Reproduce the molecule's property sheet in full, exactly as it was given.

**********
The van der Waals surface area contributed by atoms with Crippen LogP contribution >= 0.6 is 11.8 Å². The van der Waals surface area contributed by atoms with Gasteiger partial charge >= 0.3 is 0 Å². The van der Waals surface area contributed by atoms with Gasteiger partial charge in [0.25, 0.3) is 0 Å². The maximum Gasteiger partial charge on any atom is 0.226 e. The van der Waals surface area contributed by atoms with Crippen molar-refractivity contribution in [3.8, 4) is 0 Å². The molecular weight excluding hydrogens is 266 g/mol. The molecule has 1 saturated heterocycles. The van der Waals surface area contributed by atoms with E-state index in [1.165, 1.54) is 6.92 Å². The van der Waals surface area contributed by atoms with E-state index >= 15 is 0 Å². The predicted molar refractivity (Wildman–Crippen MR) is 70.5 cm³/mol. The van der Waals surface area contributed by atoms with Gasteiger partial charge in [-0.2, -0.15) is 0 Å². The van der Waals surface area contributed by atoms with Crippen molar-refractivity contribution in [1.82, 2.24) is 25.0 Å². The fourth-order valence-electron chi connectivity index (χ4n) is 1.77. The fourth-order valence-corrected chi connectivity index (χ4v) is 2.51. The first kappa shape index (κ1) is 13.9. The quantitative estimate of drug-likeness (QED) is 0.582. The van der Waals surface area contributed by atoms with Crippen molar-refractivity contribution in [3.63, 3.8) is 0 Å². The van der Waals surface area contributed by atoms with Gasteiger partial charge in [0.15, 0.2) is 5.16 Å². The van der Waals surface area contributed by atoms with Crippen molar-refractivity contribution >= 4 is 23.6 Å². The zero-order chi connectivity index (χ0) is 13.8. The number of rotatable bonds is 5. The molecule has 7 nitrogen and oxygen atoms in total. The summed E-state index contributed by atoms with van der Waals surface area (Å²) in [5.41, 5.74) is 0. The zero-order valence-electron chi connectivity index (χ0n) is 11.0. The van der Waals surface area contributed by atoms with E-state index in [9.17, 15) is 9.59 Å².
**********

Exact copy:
The van der Waals surface area contributed by atoms with Crippen LogP contribution >= 0.6 is 11.8 Å². The van der Waals surface area contributed by atoms with Gasteiger partial charge >= 0.3 is 0 Å². The van der Waals surface area contributed by atoms with Gasteiger partial charge in [0.25, 0.3) is 0 Å². The maximum Gasteiger partial charge on any atom is 0.226 e. The van der Waals surface area contributed by atoms with Crippen molar-refractivity contribution in [3.8, 4) is 0 Å². The molecular weight excluding hydrogens is 266 g/mol. The molecule has 1 saturated heterocycles. The van der Waals surface area contributed by atoms with E-state index in [1.165, 1.54) is 6.92 Å². The van der Waals surface area contributed by atoms with E-state index >= 15 is 0 Å². The predicted molar refractivity (Wildman–Crippen MR) is 70.5 cm³/mol. The van der Waals surface area contributed by atoms with Gasteiger partial charge in [-0.2, -0.15) is 0 Å². The van der Waals surface area contributed by atoms with Crippen molar-refractivity contribution in [1.82, 2.24) is 25.0 Å². The fourth-order valence-electron chi connectivity index (χ4n) is 1.77. The fourth-order valence-corrected chi connectivity index (χ4v) is 2.51. The first kappa shape index (κ1) is 13.9. The quantitative estimate of drug-likeness (QED) is 0.582. The van der Waals surface area contributed by atoms with Crippen molar-refractivity contribution in [3.63, 3.8) is 0 Å². The van der Waals surface area contributed by atoms with Gasteiger partial charge in [0.15, 0.2) is 5.16 Å². The van der Waals surface area contributed by atoms with Crippen molar-refractivity contribution >= 4 is 23.6 Å². The zero-order chi connectivity index (χ0) is 13.8. The number of rotatable bonds is 5. The molecule has 7 nitrogen and oxygen atoms in total. The summed E-state index contributed by atoms with van der Waals surface area (Å²) in [5.41, 5.74) is 0. The zero-order valence-electron chi connectivity index (χ0n) is 11.0. The van der Waals surface area contributed by atoms with E-state index in [9.17, 15) is 9.59 Å².